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Lesson

Title/Focus

Respect for Historical Significance

Date

March 30&31 2015

Subject/Grade
Level

Social Grade 4

Time
Duration

30 min

Unit

First Nations history

Teacher

Roosmarijn Pastink

OUTCOMES FROM ALBERTA PROGRAM OF STUDIES


General
Learning
Outcomes:
Specific
Learning
Outcomes:

4.2 The Stories, Histories and Peoples of Alberta: students will demonstrate an understanding and
appreciation of the role of stories, history and culture in
strengthening communities and contributing to identity and a sense of belonging.
4.2.1.1 recognize how stories of people and events provide multiple perspectives on past and present
events
4.2.1.3 recognize the presence and influence of diverse Aboriginal peoples as inherent to Albertas
culture and identity
4.2.1.7 demonstrate respect for places and objects of historical significance
4.2.2.3 What do stories of Aboriginal peoples tell us about their beliefs regarding the relationship
between people and the land
4.3.1.1 value and respect their own and other cultural identities
4.1.3.2 demonstrate respect for the rights, opinions and perspectives of others
4.3.3.5 How do buildings, historic sites and institutions reflect the establishment and cultural diversity
of communities in Alberta (head smashed in buffalo jump, Royal Alberta Museum, Writing-on-Stone
Provincial Park?)
4.S.1.2 evaluate, critically ideas, information and positions from multiple perspectives
4.S.1.3 re-evaluate opinions to broaden understanding of a topic or issue
4.S.1.4 generate original ideas and strategies in individual and group activities
4.S.5.4 work collaboratively with others to complete a group task
4.S.8.2 respond appropriately to comments and questions, using language respectful of human
diversity
4.S.8.3 listen to others in order to understand their perspectives

LEARNING OBJECTIVES
Students will:
1. students will recognize that stories of people and events provide multiple perspectives on the past
2. Students will recognize that First Nations had an inherent influence on Alberta
3. Students will be able to demonstrate respect for places of historical significance and be able to explain why that is
important
4. Students will be able to recognize the First Nations relationship with the land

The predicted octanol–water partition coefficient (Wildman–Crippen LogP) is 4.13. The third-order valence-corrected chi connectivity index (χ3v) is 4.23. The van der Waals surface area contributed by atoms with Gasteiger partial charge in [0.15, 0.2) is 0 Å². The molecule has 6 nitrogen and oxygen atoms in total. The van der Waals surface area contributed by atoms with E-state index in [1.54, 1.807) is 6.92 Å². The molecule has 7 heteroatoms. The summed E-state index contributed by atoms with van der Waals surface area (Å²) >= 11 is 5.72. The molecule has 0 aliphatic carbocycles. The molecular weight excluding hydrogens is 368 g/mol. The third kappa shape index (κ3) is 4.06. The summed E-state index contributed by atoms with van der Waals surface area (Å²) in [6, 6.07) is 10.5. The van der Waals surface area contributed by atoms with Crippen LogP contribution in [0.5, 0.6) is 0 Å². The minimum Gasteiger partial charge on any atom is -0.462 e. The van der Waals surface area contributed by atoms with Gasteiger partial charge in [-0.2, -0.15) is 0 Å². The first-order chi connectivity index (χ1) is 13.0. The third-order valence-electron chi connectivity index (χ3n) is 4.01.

5. Students will be able to recognize that buildings and historic sties reflect cultural diversity in Alberta

ASSESSMENTS
Observations:

Key Questions:

Products/Performances:

Observation
Question and answer
Discussion
Manitou Stone who should we ask when making a decision about where the Manitou stone
belongs? Review of point of view and perspective
Why would the First Nations groups travel to writing on stone?
Why was writing on stone an important place for the First Nations people?
What do the drawings represent? (petrographs and petroglyphs)
Why would some of the rocks at writing on stone be private?
Why is it important that there is a fine for vandalism?
How can we show respect when we go to places like Writing on Stone or Head Smashed
Buffalo in
Exit slip

LEARNING RESOURCES CONSULTED


Learn Alberta
Adapted from a template created by Dr. K. Roscoe

MATERIALS AND EQUIPMENT


Smart notebook presentation

Book 2 Our Alberta textbook

Readers Theater Script


Student red duo tangs

PROCEDURE
Introduction
Manitou Stone picture (hopefully remind students of what they talked
about last class during their Manitou stone case studies

Attention Grabber

Assessment of Prior
Knowledge

Remember back to last week, what does point of view and perspective
mean?

Hands up when answering a question

Manitou stone case study discussion


Introduction to Writing on Stone
Writing on Stone video
Vision quest readers theater
Ask students if it would be okay for me to carve my name into the stones
or draw my own picture
Fines and private tours video
Discussion about how we can show respect at places like writing on
stone
Think back to last week when you did your Manitou Stone case studies
with a partner
Body
Manitou Case Study discussion
Ask groups who we should ask when making an important decision and
the reasons there group thinks it should stay at the museum and the
reasons why it might be good to go back to its original place
Observation of answers and worksheets
Introduction to Writing On Stone
Ask students who has been to writing on stone and what you can see there
Ask why First Nations people would travel there explain why
Learn Alberta video on the reasons of importance and about the
significance of the rock drawings (pictographs and petroglyphs)
Observation of their answers

Expectations for Learning


and Behavior
Advance
Organizer/Agenda

Transition to Body

Learning Activity #1

Assessments/ Differentiation:

Learning Activity #2

Assessments/ Differentiation

Learning Activity #3

Assessment of Learning:
Transition To Next Lesson

Vision quest readers theater


Choose 4 readers to read about vision quest to explain to students another
reason First Nations groups came to Writing on Stone and a way to draw
their vision quest was on the stone
Video about the fines and private tours at Writing on Stone
Ask students if it would be okay for me to carve my name into the
stone? Why or why not?
Show students the video and ask them why the park has guided tours
for some areas of the rock art (its not public)
How can we show respect at this place and others like it (Head
smashed in etc)
Closure
Worksheets
Sticky note Exit slip how can we show respect for places and objects of
First Nations historical significance
Next class we will be learning more about the medicine wheel

Adapted from a template created by Dr. K. Roscoe

Time
1 minute

1 minutes

1 minute

1 minute
Time
5 minutes

N/A

20 minutes

N/A
10 minutes

`10 minutes

Time

N/A

Reflections from the


lesson

Adapted from a template created by Dr. K. Roscoe